14. 14. Irrigation – manor energy user – INCREASING as water tables drop<br />US – 19% of farm energy use<br />India – water tables falling. 50% of ALL electricity for pumping water from wells!!!!!<br />No-till farming is helping<br />
  15. 15. Agriculture accounts for 1/5th of energy in us food system<br />Transport<br />processing, <br />packaging, <br />marketing, and <br />kitchen preparation<br />
  16. 16. US food economy uses as much energy as entire UK economy<br />12% for transportation from farm to consumer<br />Air transport of food – fruit, etc – has exploded<br />16% canning, freezing, drying<br />Future of long distance transport<br />Days of the 3000 mile ceasersalid is ending<br />Packaging – 7%<br />Can cost more than the food<br />An empty cereal box EMPTY would cost about the same<br />
  17. 17. KITCHEN IS THE GREATEST ENERGY CONSUMER<br />COOKING<br />REFRIGERATION – ELECTRICITY<br />
  18. 18. OUR OIL BASED GRAIN PRODUCTION CANNOT SURVIVE<br />1950-1973 GRAIN HARVEST INCREASED 2X, MORE THAN SINCE THE BEGINNING OF AGRICULTURE<br />1950-1990 SCIENCE RAISED YIELDS FROM 1.1 TO 2.5 TONS PER HECTARE<br />SINCE 1990 GROWTH SLOWED FROM 2.2% INCREASE TO 1.1% INCREASE<br />THE EASY STEPS WERE DONE<br />
  19. 19. CAUSES OF THE 23 YEAR PRODUCTIVITY RISE<br />IRRIGATION<br />FERTILIZER USE GROWTH<br />HIGH YIELDING VARIETIES OF GRAIN – CORN, WHEAT, RYE<br />
  20. 20. GRAIN INCREASE NOW FALLS BELOW POPULATION GROWTH SINCE 1994<br />PRODUCTION PEAKED IN 1984<br />12% DROP PER PERSON<br />
  21. 21. GROWTH IN SOYBEAN HARVEST IS WHAT HAS AVERTED MASS HUNGER<br />LIVESTOCK, FISH AND POULTRY SUPLEMENT<br />SOY IS DOMINANT IN WORLD AGRICUTLTURE – METEORIC<br />BY 1990 MORE LAND USED BY SOY THAN WHEAT<br />
  22. 22. BUT WHEAT, RICE AND CORN EXPANSION IS MOST CRUCIAL TO AVERT WORLD HUNGER<br />7 OUT OF 8 OF THE LAST YEARS PRODUCTION HAS FALLEN BELOW CONSUMPTION<br />GRAIN RESERVES ARE AT THEIR LOWEST LEVEL IN 34 YEARS<br />COMBINED 3 DAMANDS ARE OVERWHELMING FARMERS – <br />78M NEW PEOPLE PER YEAR<br />BILLIONS MOVING UP THE FOOD CHAIN<br />FOOD BEING SHUNTED TO FUEL<br />FARMERS FAICING NEW CONSTRAINTS<br />50 YEAR IRRIGATION EXPANSION HAS ENDED<br />IRRIGATION SHRINKING <br />WELLS GOING DRY- WATER TABLES FALLING<br />WATER DIVERTED TO CITIES<br />CHINA’S WHEAT HARVEST HAS DROPPED BY 20%<br />
  23. 23. FOR EVERY 1 DEGREE RISE IN TEMPERATURE – 10% DECLINE IN GRAIN YIELDS<br />MORE EXTREME WEATHER EVENTS<br />MORE INTENSE DROUGHTS<br />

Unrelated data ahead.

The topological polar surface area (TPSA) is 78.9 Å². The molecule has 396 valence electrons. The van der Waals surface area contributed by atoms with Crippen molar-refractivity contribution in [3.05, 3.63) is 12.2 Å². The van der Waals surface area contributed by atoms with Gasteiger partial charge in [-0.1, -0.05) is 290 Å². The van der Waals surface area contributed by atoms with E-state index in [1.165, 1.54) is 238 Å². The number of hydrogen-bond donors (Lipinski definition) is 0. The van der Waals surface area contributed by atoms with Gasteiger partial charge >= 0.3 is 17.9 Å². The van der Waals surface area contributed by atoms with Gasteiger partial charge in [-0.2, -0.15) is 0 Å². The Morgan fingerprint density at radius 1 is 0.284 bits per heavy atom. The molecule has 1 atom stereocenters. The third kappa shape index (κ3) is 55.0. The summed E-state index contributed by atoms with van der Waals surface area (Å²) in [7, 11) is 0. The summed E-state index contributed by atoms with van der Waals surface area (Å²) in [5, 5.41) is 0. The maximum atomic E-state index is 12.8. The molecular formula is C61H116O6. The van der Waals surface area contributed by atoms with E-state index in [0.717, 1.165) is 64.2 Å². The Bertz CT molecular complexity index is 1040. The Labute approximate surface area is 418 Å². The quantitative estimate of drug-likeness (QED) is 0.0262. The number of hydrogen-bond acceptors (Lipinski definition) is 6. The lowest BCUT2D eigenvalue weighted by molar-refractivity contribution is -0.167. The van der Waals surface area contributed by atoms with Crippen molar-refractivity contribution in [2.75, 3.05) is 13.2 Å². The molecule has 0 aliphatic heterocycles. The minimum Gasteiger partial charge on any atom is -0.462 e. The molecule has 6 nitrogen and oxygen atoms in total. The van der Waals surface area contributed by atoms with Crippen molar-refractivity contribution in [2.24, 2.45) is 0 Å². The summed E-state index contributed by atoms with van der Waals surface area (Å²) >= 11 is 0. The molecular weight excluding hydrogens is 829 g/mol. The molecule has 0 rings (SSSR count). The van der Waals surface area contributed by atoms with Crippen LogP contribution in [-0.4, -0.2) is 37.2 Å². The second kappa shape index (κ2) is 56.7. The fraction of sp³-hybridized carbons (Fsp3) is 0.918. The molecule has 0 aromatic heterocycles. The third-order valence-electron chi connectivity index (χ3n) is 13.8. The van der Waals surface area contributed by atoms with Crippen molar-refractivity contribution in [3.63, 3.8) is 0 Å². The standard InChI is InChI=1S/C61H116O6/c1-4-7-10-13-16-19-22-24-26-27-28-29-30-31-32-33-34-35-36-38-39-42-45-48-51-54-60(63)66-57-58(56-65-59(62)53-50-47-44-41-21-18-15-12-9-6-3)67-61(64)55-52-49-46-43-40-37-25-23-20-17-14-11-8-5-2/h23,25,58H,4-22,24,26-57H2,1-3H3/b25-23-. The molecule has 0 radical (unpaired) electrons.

24. 24. CONVERSION OF CROPLAND TO NON-FARM USES<br />ACCELERATING<br />URGAN SPRAWL<br />INDUSTRIALIZING COUNTRIES LIKE CHINA<br />CONSTRUCTION OF HOMES, FACTORIES, ROADS, HIGHWAYS, PARKING LOTS<br />
  25. 25. CARS AND PEOPLE COMPETE FOR CROPS<br />WHEN OIL JUMPED ABOVE $60 PB 2005 ETHINOL INVESTMENT EXPLODED<br />GRAIN USED IN ETHANOL DOUBLING<br />1/5TH OF US GRAIN NOW GOING TO FUEL<br />LESS THAN 4% OF US FUEL<br />BRAZIL USING HALF OF ITS SUGAR CANE HARVEST INTO FUEL<br />EUROPE USES BIODEISEL – <br />INCREASING TURNING TO PALM OIL INDONESIA AND MALASIA<br />Causing massive deforestation <br />Netherlands withdrawing from the practice to avoid climate destruction<br />
  26. 26. 2-billion-ton world grain harvest 2006<br />Corn, now the world's dominant feed grain as well as the leading ethanol feedstock, overtook wheat roughly a decade ago<br />World corn harvest exceeded 700 mil­lion tons<br />Wheat was just under 600 million tons<br />Rice was 420 million tons<br />85 percent of the 2-billion-ton world grain harvest<br />
  27. 27. U.S. corn production is huge, accounting for 40 percent of the global harvest and two thirds of world corn exports<br />The corn harvest of Iowa, the leading corn-producing state, exceeds the entire grain harvest of Canada<br />
  28. 28. Iowa is also the epicenter of ethanol distillery construction<br />Planned Iowa distilleries 2.7 billion bushels<br />Total Iowa corn harvest only 2.2 billion bushels<br />Japan, Egypt, and Mexico leading importers<br />
  29. 29. Ethanol distillation drives up world food prices<br />September 2007 food prices nearly doubled 2 years earlier<br />Wheat prices more than doubled<br />Soy up more than half<br />
  30. 30. Massive hardship where grain is a staple<br />Mexico<br />2007 tortilla price up 60%<br />Crowds of 75,000 protested<br />Government price controls instituted<br />Italy – pasta boycotts<br />UK worrying about rising bread prices<br />
  31. 31. The grain required to fill an SUV's 25-gallon tank with ethanol just once will feed one person for a whole year<br />